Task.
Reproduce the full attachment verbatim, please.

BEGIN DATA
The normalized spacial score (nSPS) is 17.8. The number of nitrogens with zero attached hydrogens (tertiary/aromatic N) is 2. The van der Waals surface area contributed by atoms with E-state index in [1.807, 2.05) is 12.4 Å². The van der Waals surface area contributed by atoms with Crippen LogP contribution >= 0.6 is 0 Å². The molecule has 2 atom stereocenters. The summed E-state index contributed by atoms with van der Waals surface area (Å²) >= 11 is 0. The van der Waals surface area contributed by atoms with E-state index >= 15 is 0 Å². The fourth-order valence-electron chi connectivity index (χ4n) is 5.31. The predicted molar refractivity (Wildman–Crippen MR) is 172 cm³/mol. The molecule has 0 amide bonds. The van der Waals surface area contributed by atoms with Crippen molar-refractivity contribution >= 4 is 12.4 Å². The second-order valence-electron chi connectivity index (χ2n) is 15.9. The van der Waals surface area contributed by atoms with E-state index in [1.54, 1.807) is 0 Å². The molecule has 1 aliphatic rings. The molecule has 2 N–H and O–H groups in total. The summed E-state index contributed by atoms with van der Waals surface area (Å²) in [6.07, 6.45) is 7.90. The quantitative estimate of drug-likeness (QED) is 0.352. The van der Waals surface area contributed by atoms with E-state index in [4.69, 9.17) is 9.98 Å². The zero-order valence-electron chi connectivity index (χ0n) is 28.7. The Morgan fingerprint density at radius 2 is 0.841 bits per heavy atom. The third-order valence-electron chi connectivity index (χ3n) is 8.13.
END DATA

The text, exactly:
The normalized spacial score (nSPS) is 17.8. The number of nitrogens with zero attached hydrogens (tertiary/aromatic N) is 2. The van der Waals surface area contributed by atoms with E-state index in [1.807, 2.05) is 12.4 Å². The van der Waals surface area contributed by atoms with Crippen LogP contribution >= 0.6 is 0 Å². The molecule has 2 atom stereocenters. The summed E-state index contributed by atoms with van der Waals surface area (Å²) >= 11 is 0. The van der Waals surface area contributed by atoms with E-state index >= 15 is 0 Å². The fourth-order valence-electron chi connectivity index (χ4n) is 5.31. The predicted molar refractivity (Wildman–Crippen MR) is 172 cm³/mol. The molecule has 0 amide bonds. The van der Waals surface area contributed by atoms with Crippen molar-refractivity contribution >= 4 is 12.4 Å². The second-order valence-electron chi connectivity index (χ2n) is 15.9. The van der Waals surface area contributed by atoms with E-state index in [1.54, 1.807) is 0 Å². The molecule has 1 aliphatic rings. The molecule has 2 N–H and O–H groups in total. The summed E-state index contributed by atoms with van der Waals surface area (Å²) in [6.07, 6.45) is 7.90. The quantitative estimate of drug-likeness (QED) is 0.352. The van der Waals surface area contributed by atoms with E-state index in [4.69, 9.17) is 9.98 Å². The zero-order valence-electron chi connectivity index (χ0n) is 28.7. The Morgan fingerprint density at radius 2 is 0.841 bits per heavy atom. The third-order valence-electron chi connectivity index (χ3n) is 8.13.